By continuing to use this site, you agree to our use of cookies. Find out more
Forum sponsored by:
Forum sponsored by Allendale Jan 24th

Bearing tolerances

All Topics | Latest Posts

Search for:  in Thread Title in  
Peter G. Shaw13/04/2021 15:11:22
avatar
1270 forum posts
44 photos

I am in the process of attempting to repair an article, initially by creating a drawing both of the broken part. In doing so, I have come across a 6000RS bearing, nominally 26 x 10 x 8, whch is a very sloppy fit in it's housing. I suspect the sloppiness is because the housing itself, made of cast iron, appears to have been worn away, measuring 26.5mm, but on measuring the bearing I find that the measured OD is 25.98/25.985 and the measured thickness is 7.96/7.97mm. I have used two micrometers and two dial calipers, thus taking four measurements for the diameter and the thickness, and all four devices show similar readings.

It seems to me that this bearing is undersize in both dimensions, but having attempted, and failed, to find specified tolerances, I wonder what other people think. Is it possible that the bearing has itself been worn down, but I can't see any obvious wear marks?

I will be replacing the bearing anyway since the ID does show some damage, and I may have to replace the axle as well but that has yet to be determined, so really this is of academic interest only.

Cheers,

Peter G. Shaw

JasonB13/04/2021 15:22:16
avatar
Moderator
20442 forum posts
2267 photos
1 articles

I think for a bearing that size it can be 0 to -10microns so 26.000 to 25.990

Have a look at table 8 on this page

Edited By JasonB on 13/04/2021 15:24:13

SillyOldDuffer13/04/2021 16:12:37
Moderator
7130 forum posts
1571 photos

Or the second table on this page, where ABEC 1 ( 'Normal' ) allows -13um i.e 25.987

Further down the page a bunch of other bearing tolerance standards are listed. Possibly one of them allows slacker fits?

Dave

Edit: pesky smilies, '

Edited By SillyOldDuffer on 13/04/2021 16:13:18

Hopper14/04/2021 06:56:44
avatar
5427 forum posts
134 photos
Posted by Peter G. Shaw on 13/04/2021 15:11:22:

... I suspect the sloppiness is because the housing itself, made of cast iron, appears to have been worn away, measuring 26.5mm, but on measuring the bearing I find that the measured OD is 25.98/25.985 and the measured thickness is 7.96/7.97mm.

If the bearing has been spinning in the cast iron housing enough to wear half a millimetre of metal away, it's more than likely there has been at least some wear on the bearing in the areas that rubbed, resulting in the very slightly reduced dimensions. May well have a nice polished finish on the races from being "lapped" by the cast iron.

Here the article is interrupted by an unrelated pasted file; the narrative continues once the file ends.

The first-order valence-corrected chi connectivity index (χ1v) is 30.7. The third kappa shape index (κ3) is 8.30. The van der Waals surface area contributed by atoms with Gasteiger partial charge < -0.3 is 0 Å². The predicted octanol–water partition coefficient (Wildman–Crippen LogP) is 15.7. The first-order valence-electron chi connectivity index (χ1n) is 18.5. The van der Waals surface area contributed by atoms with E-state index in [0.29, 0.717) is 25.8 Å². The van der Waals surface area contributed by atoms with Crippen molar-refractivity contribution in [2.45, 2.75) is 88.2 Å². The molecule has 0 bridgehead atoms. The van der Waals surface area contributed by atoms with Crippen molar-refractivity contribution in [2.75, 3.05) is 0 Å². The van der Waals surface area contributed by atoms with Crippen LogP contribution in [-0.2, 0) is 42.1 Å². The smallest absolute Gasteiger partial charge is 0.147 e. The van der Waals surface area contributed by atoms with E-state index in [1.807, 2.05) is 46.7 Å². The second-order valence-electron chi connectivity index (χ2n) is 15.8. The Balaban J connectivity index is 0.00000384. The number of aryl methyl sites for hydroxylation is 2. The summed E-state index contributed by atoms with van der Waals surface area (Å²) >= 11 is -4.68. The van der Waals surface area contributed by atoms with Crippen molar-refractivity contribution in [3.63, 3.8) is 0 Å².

Depends too on the brand of bearing too. Cheapo Chinese bearings could be all over the place. Your best shot might be to buy new SKF etc bearings, take your measurements off them and size your new hole accordingly.

With half a milimetre of wear on the old hole, Loctiting would be a bodge at best. Better to sleeve and rebore or make new.

Michael Gilligan14/04/2021 10:17:38
avatar
17831 forum posts
824 photos

Posted by Hopper on 14/04/2021 06:56:44:

[…]

With half a milimetre of wear on the old hole, Loctiting would be a bodge at best. Better to sleeve and rebore or make new.

.

Depending, of course, on the ‘duty’ of the bearing ... If it can be centred in the housing, then Loctite 641 would probably do the job.

The Technical Data Sheet has a cure-time curve for 0.2mm bond-gap, and I doubt the extra 50microns would cause too much trouble.

MichaelG.

.

Ref. http://tds.henkel.com/tds5/Studio/ShowPDF/243%20NEW-EN?pid=641&format=MTR&subformat=REAC&language=EN&plant=WERCS

Edited By Michael Gilligan on 14/04/2021 10:18:28

Neil Lickfold14/04/2021 11:04:24
694 forum posts
127 photos

Do you have the original bearing, or is this another bearing you have purchased?

Bearings can be made to order, and quite often for various reasons are made to a non standard outside diameter. It is often seen in model engines where the bearing may have a 23.03mm diameter outer race, or a 10.5mm inner race or the inner being 13mm and the outer being 23.5mm.

0.5mm wear on a cast iron housing is a lot and I would be looking for the real reason for the failure instead of the quick fix. Loctite does make a bearing repair material for taking up the gap of a bearing in a worn housing. But relies on the rest of parts to centralise the bearing as it sets.